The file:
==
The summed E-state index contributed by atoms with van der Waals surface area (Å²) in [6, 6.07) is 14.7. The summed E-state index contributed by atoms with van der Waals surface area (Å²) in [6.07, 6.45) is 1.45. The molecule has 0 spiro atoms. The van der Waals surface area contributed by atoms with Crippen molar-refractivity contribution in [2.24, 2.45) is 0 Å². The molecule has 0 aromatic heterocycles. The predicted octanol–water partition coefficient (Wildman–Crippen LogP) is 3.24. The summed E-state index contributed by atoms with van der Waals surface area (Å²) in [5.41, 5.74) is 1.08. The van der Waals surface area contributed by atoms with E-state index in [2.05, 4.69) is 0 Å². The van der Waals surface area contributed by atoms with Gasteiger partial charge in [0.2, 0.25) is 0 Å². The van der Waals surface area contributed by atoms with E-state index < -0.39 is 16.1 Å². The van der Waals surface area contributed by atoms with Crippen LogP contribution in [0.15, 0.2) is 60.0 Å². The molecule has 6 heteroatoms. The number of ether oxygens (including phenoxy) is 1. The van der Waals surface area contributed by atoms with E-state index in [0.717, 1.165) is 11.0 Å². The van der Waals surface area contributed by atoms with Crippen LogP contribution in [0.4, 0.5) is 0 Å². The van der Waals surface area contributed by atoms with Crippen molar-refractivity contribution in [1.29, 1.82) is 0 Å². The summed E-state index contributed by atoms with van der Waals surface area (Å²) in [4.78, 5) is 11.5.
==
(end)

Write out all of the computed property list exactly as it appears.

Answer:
The summed E-state index contributed by atoms with van der Waals surface area (Å²) in [6, 6.07) is 14.7. The summed E-state index contributed by atoms with van der Waals surface area (Å²) in [6.07, 6.45) is 1.45. The molecule has 0 spiro atoms. The van der Waals surface area contributed by atoms with Crippen molar-refractivity contribution in [2.24, 2.45) is 0 Å². The molecule has 0 aromatic heterocycles. The predicted octanol–water partition coefficient (Wildman–Crippen LogP) is 3.24. The summed E-state index contributed by atoms with van der Waals surface area (Å²) in [5.41, 5.74) is 1.08. The van der Waals surface area contributed by atoms with E-state index in [2.05, 4.69) is 0 Å². The van der Waals surface area contributed by atoms with Gasteiger partial charge in [0.2, 0.25) is 0 Å². The van der Waals surface area contributed by atoms with E-state index < -0.39 is 16.1 Å². The van der Waals surface area contributed by atoms with Crippen LogP contribution in [0.15, 0.2) is 60.0 Å². The molecule has 6 heteroatoms. The number of ether oxygens (including phenoxy) is 1. The van der Waals surface area contributed by atoms with E-state index in [0.717, 1.165) is 11.0 Å². The van der Waals surface area contributed by atoms with Crippen LogP contribution in [0.4, 0.5) is 0 Å². The van der Waals surface area contributed by atoms with Crippen molar-refractivity contribution in [1.29, 1.82) is 0 Å². The summed E-state index contributed by atoms with van der Waals surface area (Å²) in [4.78, 5) is 11.5.